Tomorrow, the Massachusetts House Ways and Means Committee is scheduled to release its budget proposal for next year. Their proposal is hardly the final word in this process — that takes some time — but it’s a crucial step and also the first indication of the Legislature’s spending priorities for the coming year. Here’s what you need to know.
Disclosure: The numbers I’m using are drawn from the Massachusetts Budget and Policy Center, a nonpartisan research center where I used to work.
What’s the House Ways and Means Committee?A lot of the work in the Massachusetts Legislature is handled by committees. There is a committee on education, a committee on housing, a committee on transportation — and many others. Among those others are the committees that write budgets and oversee state finances. They get the name “Ways and Means.”
Why is the House Ways and Means Committee releasing a budget proposal?It’s their turn. Putting together a state budget is a multi-step process. First, the governor issues a proposal (in January). Then the House (now). Then the Senate (next month). And after that, they all negotiate their way to a final bill.
Why now?True, next January is a long way out, but as far as the state is concerned, the new year actually begins on July 1. That’s when the next state budget will go into effect. Sometimes, to make this distinction clear, people refer to the state’s calendar as a fiscal year. This budget is not really for 2015 but for fiscal year 2015, which runs from July 1, 2014, to June 30, 2015.
What kinds of things are included in a state budget?Just about everything we want to do through government in the coming year, including detailed plans about:
- new investments (in education or transportation, etc.)
- ongoing support for programs that help young kids, workers, veterans, seniors, people with disabilities — all of us, really.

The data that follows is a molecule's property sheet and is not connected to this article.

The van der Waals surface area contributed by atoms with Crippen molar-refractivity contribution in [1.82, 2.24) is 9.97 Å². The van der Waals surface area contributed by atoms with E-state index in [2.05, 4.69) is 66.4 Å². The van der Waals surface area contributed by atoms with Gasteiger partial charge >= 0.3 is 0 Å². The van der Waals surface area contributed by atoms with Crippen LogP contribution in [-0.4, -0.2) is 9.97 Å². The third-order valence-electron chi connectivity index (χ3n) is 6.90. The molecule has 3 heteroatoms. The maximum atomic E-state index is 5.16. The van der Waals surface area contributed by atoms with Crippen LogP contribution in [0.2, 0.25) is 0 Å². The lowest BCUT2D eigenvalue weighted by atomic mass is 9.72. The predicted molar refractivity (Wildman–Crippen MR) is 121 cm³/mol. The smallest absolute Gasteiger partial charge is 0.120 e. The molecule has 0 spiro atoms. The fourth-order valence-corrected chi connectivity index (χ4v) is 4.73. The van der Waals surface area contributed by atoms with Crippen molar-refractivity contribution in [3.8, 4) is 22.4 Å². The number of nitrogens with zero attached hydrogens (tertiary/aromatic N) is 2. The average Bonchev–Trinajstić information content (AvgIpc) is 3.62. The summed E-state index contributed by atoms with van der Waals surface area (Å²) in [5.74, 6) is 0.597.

- cuts to programs deemed inefficient, unnecessary, or unaffordable
- tax policies that pay for these things
Can you be more specific?There are lots of things that we do through government. For starters: building roads, repairing bridges, maintaining state parks, helping cities pay for police and fire departments, and ensuring that all residents have access to shelter or housing.
The bulk of state spending, however, goes to just two areas: education and health care. A common refrain among policy experts is that the federal government is basically an insurance company with an army. At the national level, at least, that’s where the money goes — to Social Security, Medicare, Medicaid, and defense.
By contrast, Massachusetts is more like a school system with health benefits. More than 25 percent of state spending goes to education — including K-12 schools, early education, and higher ed. Another 30 percent goes to health care, most of that in our state’s Medicaid program (MassHealth). That leaves about 45 percent for the other stuff like roads, bridges, etc.
What should I look for tomorrow?Last year’s proposals were full of big, ambitious plans, particularly from Governor Deval Patrick. Among other things, the governor recommended a $2 billion tax package that would have supported major investments in early education, higher education, and transportation. Ultimately, though, the Legislature didn’t embrace his ideas.
The governor’s proposal this year is far more modest than the budget he proposed last year. Given that the House led the effort to rein in the governor’s budget last year, it seems unlikely they’ll push for anything really dramatic this time around. Still, the smaller things matter and there are a lot of choices to be made.
For instance, how to close the deficit. This is the sixth year in a row that the state faces a deficit, and unlike the federal government we have to eliminate it (balancing the budget is a constitutional requirement). There are a few ways to do this: raise new taxes, cut spending, borrow from the “rainy day” fund, or try to scrape together money from other, smaller sources. The governor’s proposal included a mix: about $130 million in new revenue initiatives, $185 million from the rainy day fund, and another $150 million cobbled together from here and there. It will be interesting to see what the House Ways and Means Committee recommends.
Any pitfalls to avoid?There are lots of numbers in a budget, and it’s easy to get lost in those numbers. But it’s important to emphasize that a budget isn’t really about numbers, or even dollars; it’s about which programs we think our state government should support and how we pay for them.
What’s Next?Since budget releases usually come with a fair dose of political spin, I’ll be providing an analysis later this week of what the Ways and Means Committee proposed, and how it affects the commonwealth.
Data: Overall budget data reflects net state costs, which excludes federal reimbursements and departmental fees